New Details On System76's Open-Source Hardware Plans Come To Light
Written by Michael Larabel in Hardware on 17 October 2018 at 12:43 PM EDT. 18 Comments
HARDWARE --
Longtime Ubuntu/Linux PC vendor System76 has been teasing their efforts around an "open-source computer" and other open-source hardware efforts now that they are in the home stretch of setting up their own US-based manufacturing facility. Some new details on their initial aspirations are now out there.

The "open-source computer" speculations have fueled speculation quite wide ranging from some thinking system76 is working on RISC-V or ARM designs to others thinking they may be doing a Coreboot effort for Intel x86 CPUs... Harris Kenny of system76 shed some light on their open-source hardware journey a few days back on Twitter. System76 founder Carl Richell also chimed in with some additional details.

They confirmed they are not designing their own motherboard but working on "pulling proprietary functionality off the mainboard and onto a custom, open source (hardware and firmware) daughter board."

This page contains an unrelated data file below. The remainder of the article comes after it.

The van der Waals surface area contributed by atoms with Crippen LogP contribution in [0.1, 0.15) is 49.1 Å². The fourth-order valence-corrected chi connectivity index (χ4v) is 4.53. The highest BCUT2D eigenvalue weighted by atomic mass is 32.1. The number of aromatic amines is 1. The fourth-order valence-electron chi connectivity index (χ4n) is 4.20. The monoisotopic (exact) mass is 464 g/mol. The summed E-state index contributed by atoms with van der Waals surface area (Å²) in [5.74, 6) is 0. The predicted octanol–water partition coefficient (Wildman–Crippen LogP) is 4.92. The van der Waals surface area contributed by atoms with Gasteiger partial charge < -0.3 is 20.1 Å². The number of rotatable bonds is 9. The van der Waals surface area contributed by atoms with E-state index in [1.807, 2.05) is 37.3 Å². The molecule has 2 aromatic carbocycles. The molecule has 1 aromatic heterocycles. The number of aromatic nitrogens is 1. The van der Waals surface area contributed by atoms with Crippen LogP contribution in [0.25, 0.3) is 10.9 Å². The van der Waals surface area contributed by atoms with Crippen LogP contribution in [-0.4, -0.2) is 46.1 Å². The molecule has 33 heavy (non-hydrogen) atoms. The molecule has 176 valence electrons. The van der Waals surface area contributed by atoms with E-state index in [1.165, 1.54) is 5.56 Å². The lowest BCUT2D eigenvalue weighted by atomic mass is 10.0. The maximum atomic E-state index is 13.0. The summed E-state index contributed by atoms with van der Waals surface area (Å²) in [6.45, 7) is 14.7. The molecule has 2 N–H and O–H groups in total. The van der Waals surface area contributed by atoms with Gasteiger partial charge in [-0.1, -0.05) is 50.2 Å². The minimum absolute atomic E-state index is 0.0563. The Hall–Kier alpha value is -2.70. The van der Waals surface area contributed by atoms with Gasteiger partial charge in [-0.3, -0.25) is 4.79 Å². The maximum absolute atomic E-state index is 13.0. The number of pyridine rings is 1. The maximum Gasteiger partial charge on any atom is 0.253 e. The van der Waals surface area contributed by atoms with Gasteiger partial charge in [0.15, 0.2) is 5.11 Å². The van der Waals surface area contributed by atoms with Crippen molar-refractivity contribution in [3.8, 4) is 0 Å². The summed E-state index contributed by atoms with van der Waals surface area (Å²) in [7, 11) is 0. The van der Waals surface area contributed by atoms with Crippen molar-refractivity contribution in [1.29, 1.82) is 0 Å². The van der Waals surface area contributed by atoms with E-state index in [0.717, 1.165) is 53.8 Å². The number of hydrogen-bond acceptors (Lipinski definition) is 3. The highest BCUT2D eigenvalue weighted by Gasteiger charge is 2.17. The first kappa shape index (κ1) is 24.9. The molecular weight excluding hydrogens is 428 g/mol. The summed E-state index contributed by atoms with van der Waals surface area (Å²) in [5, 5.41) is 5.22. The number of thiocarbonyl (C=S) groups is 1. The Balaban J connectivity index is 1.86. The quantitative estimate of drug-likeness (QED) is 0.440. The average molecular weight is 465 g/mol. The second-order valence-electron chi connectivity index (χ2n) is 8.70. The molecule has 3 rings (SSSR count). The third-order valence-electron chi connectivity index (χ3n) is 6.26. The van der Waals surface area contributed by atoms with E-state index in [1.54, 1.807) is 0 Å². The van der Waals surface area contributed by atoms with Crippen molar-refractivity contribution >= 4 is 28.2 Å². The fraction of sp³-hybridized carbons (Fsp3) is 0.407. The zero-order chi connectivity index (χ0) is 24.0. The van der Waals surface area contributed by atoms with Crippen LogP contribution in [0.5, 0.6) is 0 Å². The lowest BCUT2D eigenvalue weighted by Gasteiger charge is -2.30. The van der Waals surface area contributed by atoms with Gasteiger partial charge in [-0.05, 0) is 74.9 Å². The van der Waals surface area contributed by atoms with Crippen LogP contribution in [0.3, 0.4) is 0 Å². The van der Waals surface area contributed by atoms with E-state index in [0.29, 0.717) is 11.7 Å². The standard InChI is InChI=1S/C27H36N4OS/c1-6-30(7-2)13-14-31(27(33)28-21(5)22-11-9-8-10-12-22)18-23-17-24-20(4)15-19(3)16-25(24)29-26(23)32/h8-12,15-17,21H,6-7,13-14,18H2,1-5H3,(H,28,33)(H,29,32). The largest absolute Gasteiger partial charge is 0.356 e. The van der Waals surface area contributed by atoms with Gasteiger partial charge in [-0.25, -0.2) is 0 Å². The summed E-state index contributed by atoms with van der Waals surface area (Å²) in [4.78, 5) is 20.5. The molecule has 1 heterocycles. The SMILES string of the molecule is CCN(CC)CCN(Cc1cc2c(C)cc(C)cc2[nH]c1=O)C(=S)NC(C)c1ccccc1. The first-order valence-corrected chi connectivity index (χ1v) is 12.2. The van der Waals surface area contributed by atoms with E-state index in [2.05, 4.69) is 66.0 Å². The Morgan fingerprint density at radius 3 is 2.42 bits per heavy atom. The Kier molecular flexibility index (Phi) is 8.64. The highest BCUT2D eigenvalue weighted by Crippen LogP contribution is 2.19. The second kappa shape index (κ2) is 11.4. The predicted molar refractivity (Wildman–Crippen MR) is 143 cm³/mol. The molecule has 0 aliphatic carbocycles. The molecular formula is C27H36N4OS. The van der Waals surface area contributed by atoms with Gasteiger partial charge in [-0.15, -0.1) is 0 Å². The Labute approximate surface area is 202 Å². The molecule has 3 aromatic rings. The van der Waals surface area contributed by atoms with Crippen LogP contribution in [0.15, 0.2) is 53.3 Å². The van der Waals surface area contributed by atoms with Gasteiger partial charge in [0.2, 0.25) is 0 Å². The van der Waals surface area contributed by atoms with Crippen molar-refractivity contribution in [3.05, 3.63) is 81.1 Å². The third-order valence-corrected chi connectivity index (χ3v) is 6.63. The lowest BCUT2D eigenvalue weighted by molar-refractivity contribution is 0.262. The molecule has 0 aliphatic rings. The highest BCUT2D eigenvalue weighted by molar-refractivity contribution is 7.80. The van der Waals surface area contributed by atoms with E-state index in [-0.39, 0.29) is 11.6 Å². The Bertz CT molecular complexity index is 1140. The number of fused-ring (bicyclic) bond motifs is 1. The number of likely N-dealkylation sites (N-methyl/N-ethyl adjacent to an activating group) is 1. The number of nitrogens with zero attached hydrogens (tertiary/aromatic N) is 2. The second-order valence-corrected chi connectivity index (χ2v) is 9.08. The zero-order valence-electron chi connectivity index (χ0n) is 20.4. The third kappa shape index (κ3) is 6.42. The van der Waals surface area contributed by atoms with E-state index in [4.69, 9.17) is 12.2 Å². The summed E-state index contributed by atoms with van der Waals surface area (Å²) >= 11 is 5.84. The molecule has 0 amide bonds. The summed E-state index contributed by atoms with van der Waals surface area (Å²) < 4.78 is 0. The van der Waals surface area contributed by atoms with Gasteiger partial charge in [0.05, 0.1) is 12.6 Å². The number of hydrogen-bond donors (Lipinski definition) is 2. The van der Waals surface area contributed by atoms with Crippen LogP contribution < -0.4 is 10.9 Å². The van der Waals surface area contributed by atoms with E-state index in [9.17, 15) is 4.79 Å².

Interestingly, this daughter board communicates with the host system through a USB 3.0 connection... Carl commented that they have SATA working at "full performance" with the USB connection and an Atmel embedded controller is used on the daughter board. (Update: Carl has clarified to Phoronix that the SATA ports are straight-through with drive data not going over USB but the USB communication being used for thermal/chassis control functionality.)

That's about all we know for now. It will be interesting to see its full capabilities and when it materializes; it's not an approach we've seen to date for pursuing an open-source system compared to the likes of Raptor's Talos and Blackbird products that are fully open-source hardware down to the motherboard firmware.
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Michael Larabel is the principal author of Phoronix.com and founded the site in 2004 with a focus on enriching the Linux hardware experience. Michael has written more than 10,000 articles covering the state of Linux hardware support, Linux performance, graphics drivers, and other topics. Michael is also the lead developer of the Phoronix Test Suite, Phoromatic, and OpenBenchmarking.org automated benchmarking software. He can be followed via Twitter or contacted via MichaelLarabel.com.

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